- Representations and warranties;
- Conditions precedent;
- Commencement of lease;
- Quiet enjoyment and other lessor covenants;
- Lessee's covenants;
- Insurance and total loss;
- Manufacturer's warranties;
- Return of aircraft;
- Assignment and transfer;
- Disclaimers and waivers;
- Law and jurisdiction;
- Third parties; and
5.2 What charges, fees or taxes arise from the execution of an operating lease?
After execution of an operating lease, the leased aircraft which is to be registered in Nigeria will attract fees payable to the Nigerian Civil Aviation Authority (NCAA), which are charged upon submission of an application to register the aircraft.
In order to register the operating lease with the aircraft registry, stamp duties must be paid on the operating lease document for acceptance at the registry.
With regard to taxes levied on operating leases, these will depend on whether the lessor is a resident company in Nigeria. Where the lessor is a foreign entity, it may be taxed on income derived from Nigeria where such income is derived from its Nigerian operations under the Companies Income Tax Act (see question 3.4).
The lessee is mandated by law to deduct withholding tax at a rate of 10% on rental payments on the operating lease. This rate is reduced to 7.5% where there is a double tax treaty between the lessor state and Nigeria.
5.3 Can either the lessor or the lessee assign or novate its rights in an operating lease in your jurisdiction?
Yes, as long as the terms of the operating lease permit such novation and it is subject to the necessary notification of the NCAA or other regulatory bodies.
5.4 What are the respective obligations and liabilities of the lessor and lessee under an aircraft lease?
Under an aircraft lease, the lessor and lessee obligations are as negotiated and agreed by the parties of the specific lease agreement. Under standard aircraft leases, the following obligations and liabilities are common.
- The lessor is obliged to deliver the aircraft in the delivery condition specified under the aircraft lease. The lessee may reject the aircraft where the lessor fails to meet the aircraft delivery condition.
- The lessor must not interfere with the quiet use, possession and enjoyment of the aircraft by the lessee during the lease period.
- The lessee, upon executing the acceptance certificate, takes full responsibility for the aircraft, its condition, maintenance, insurance and all obligations stipulated under the aircraft lease.
- The lessee is obliged to pay rents and supplementary rents on the aircraft as and when due throughout the lease period.
- The lessee is obliged to redeliver the aircraft at the end of the lease period in the manner set out in the aircraft lease.
5.5 In the event of default, what options are typically available to enforce the operating lease? Do all or some enforcement actions require court applications? If so what are the associated costs and timescales involved?
In the event of default, the lessor may notify the lessee of the event of default and give the lessee a period to remedy the default. Where that is unsuccessful, the lessor may terminate the lease and repossess the aircraft. Where the lease has been registered with the NCAA, the lessor may simply enforce the irrevocable deregistration and export request authorisation (IDERA) filed with the NCAA. Nigeria has ratified and implemented Article 54(2) of the Cape Town Convention and the associated protocol through the Civil Aviation Act 2006, which allows the lessor to deregister and export the aircraft without an order of court. However, if the lessor is a Nigerian entity and no IDERA was filed, the lessor may approach the court to obtain an order.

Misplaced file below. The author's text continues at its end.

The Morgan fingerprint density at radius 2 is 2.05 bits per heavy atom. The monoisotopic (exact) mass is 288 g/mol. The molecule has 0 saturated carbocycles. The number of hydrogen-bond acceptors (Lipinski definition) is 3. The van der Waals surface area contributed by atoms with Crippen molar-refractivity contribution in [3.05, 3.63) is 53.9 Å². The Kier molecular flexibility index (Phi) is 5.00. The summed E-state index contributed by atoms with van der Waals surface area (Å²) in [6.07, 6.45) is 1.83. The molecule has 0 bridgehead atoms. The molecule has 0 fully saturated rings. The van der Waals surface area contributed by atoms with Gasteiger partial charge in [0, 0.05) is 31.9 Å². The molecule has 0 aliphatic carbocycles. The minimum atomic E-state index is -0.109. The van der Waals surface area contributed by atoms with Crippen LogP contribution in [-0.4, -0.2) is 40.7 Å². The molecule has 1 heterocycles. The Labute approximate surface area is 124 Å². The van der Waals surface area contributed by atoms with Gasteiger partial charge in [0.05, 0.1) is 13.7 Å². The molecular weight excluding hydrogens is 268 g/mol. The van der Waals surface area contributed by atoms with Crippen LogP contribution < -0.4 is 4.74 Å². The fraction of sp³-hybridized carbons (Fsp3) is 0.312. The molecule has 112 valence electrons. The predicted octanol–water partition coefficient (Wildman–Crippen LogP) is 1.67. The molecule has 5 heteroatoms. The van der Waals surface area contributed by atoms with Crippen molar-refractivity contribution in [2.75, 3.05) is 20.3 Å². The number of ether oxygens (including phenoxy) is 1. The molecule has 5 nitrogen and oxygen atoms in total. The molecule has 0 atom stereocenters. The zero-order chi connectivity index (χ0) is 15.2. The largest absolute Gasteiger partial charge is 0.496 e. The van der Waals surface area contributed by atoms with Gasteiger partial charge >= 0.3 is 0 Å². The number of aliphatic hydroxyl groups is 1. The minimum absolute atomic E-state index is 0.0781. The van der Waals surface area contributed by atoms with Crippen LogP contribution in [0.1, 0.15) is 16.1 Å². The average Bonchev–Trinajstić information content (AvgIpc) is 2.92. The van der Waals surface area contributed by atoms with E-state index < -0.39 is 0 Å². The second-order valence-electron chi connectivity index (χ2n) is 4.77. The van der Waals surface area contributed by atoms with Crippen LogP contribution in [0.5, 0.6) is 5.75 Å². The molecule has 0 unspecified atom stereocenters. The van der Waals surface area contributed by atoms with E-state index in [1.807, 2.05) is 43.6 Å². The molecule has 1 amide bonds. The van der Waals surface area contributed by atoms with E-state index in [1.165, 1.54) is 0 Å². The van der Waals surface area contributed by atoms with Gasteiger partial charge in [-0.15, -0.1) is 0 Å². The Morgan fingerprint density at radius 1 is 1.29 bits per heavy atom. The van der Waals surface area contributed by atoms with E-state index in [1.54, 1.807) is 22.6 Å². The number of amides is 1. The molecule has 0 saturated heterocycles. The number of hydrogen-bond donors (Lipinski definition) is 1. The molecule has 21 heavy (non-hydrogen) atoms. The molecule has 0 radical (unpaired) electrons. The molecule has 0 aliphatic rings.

It is typical for recalcitrant lessees that have defaulted to approach the court to seek an injunction to restrain the lessors from repossessing the aircraft, even where an IDERA and a deregistration power of attorney have been signed and filed. All of these cases have ended up with the NCAA and the court upholding the IDERA filed in full compliance with the Cape Town Convention.
The enforcement process should not normally take more than a week where notice is sent to the NCAA and there are no hindrances from the lessee seeking court intervention. Where the lessee approaches the court, the obvious strategy is to delay repossession. The timescale of this is hard to predict – it could range from a couple of months to over a year. The cost of litigation will also depend on the law firm briefed to defend the lessor.
5.6 Upon termination of the operating lease, how is repossession of the aircraft effected? Can airports assert a lien over all of the lessee's aircraft until unpaid charges have been discharged?
As provided in Parts 22.214.171.124(a)(2) and (5) of the Nigeria Civil Aviation Regulations respectively, the lessor – as the holder of a valid deregistration power of attorney – may apply to the NCAA for deregistration of the aircraft. Alternatively, where the lease agreement upon which the aircraft was registered is terminated, the owner may present a duly executed IDERA to the NCAA for deregistration of the aircraft. The NCAA is mandated by law to deregister the aircraft when either the deregistration power of attorney or a duly executed IDERA is presented for execution.
It is possible for regulatory agencies such as the NCAA, the Federal Airports Authority of Nigeria and the Nigeria Airspace Management Agency to restrict an aircraft from movement in Nigeria where charges are due on the account of the aircraft, until those charges have been discharged.